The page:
Pascal J. Bourguignon wrote:
> Of course, if ruby is not good at optimizing functional code, and this
> posed any performance problem in the deployed applications, you would
> better switch to Common Lisp or Haskell.

Perhaps most importantly, Ruby doesn't optimise tail recursion (although 
I think I read somewhere that ruby1.9 can do this, but only if you set a 
flag when compiling the interpreter)

It's also true that cons(a,b) is going to be more efficient than [a] + 
b, because the latter creates a whole new Array object and copies all 
the elements. (This is of benefit primarily for algorithms which 
generate new lists by prepending elements to the front of existing 
lists)

However if you don't care about this, you can write your functional 
algorithms using Ruby's Array as if it were a list.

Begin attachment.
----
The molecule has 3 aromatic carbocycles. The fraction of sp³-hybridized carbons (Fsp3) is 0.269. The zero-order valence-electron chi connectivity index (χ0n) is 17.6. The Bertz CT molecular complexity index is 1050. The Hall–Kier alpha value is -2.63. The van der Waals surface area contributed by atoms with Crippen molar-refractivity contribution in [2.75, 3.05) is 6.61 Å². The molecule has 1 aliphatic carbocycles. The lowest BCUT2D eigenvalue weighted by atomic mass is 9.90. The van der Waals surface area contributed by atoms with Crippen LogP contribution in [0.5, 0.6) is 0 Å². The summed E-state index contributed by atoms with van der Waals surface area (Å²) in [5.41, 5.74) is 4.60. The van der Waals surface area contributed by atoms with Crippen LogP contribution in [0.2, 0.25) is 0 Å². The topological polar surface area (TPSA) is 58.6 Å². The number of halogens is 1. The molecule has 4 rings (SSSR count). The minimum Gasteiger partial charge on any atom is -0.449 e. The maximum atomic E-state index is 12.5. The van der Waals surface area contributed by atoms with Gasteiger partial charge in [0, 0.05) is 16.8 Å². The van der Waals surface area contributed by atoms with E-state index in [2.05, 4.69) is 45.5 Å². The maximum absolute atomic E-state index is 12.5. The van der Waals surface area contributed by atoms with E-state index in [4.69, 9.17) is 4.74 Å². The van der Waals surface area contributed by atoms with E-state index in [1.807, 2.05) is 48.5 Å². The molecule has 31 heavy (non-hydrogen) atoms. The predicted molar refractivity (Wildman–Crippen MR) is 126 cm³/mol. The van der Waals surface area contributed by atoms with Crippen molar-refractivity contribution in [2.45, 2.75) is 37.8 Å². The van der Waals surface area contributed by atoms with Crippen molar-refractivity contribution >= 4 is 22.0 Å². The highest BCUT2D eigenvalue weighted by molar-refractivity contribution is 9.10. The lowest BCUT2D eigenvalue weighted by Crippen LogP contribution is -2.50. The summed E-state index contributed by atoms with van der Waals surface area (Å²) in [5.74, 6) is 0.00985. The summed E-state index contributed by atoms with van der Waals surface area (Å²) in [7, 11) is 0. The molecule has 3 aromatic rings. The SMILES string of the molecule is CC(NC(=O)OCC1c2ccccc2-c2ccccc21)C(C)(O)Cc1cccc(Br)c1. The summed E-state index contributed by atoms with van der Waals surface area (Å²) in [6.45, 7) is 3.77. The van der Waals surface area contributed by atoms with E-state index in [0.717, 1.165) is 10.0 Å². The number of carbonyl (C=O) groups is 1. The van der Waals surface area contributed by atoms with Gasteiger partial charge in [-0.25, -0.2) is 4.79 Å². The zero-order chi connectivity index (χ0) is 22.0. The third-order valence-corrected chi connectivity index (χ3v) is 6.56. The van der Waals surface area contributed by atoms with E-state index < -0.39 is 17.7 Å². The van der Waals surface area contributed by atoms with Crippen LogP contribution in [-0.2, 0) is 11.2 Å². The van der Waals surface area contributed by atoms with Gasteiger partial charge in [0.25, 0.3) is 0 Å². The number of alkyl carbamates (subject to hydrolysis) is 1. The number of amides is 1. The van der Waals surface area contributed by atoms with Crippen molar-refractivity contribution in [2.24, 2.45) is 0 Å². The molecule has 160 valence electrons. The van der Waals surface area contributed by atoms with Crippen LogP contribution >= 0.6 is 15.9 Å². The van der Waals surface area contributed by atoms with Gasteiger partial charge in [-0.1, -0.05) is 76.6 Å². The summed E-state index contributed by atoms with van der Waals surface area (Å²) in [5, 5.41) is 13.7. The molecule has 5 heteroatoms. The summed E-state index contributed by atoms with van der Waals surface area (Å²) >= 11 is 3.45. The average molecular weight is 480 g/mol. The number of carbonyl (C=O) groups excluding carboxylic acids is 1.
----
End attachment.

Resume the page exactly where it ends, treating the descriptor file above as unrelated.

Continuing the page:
class Array
  def car
    self[0]
  end
  def cdr
    self[1..-1]
  end
end

If you want though, you can create a true Cons object in Ruby. If you 
make it Enumerable then you can keep much of the Ruby goodness in that 
area.

class Cons
  include Enumerable
  attr_accessor :car, :cdr
  def initialize(car, cdr = nil)
    @car = car
    @cdr = cdr
  end
  def each(&blk)
    yield @car
    @cdr.each(&blk) if @cdr
  end
  class << self
    alias :[] :new
  end
end

l = Cons[1, Cons[2, Cons[3]]]
puts l.inject(0) { |acc,v| acc + v }
m = Cons[4, l]
puts m.inject(0) { |acc,v| acc + v }

p l.to_a    # using Enumerable#to_a
p m.to_a

You may find this more attractive than going the whole 
"lets-pretend-Ruby-is-Lisp" approach. Similarly, I don't really see the 
need to define a 'function' again from scratch, when you have lambda 
{...} natively.
-- 
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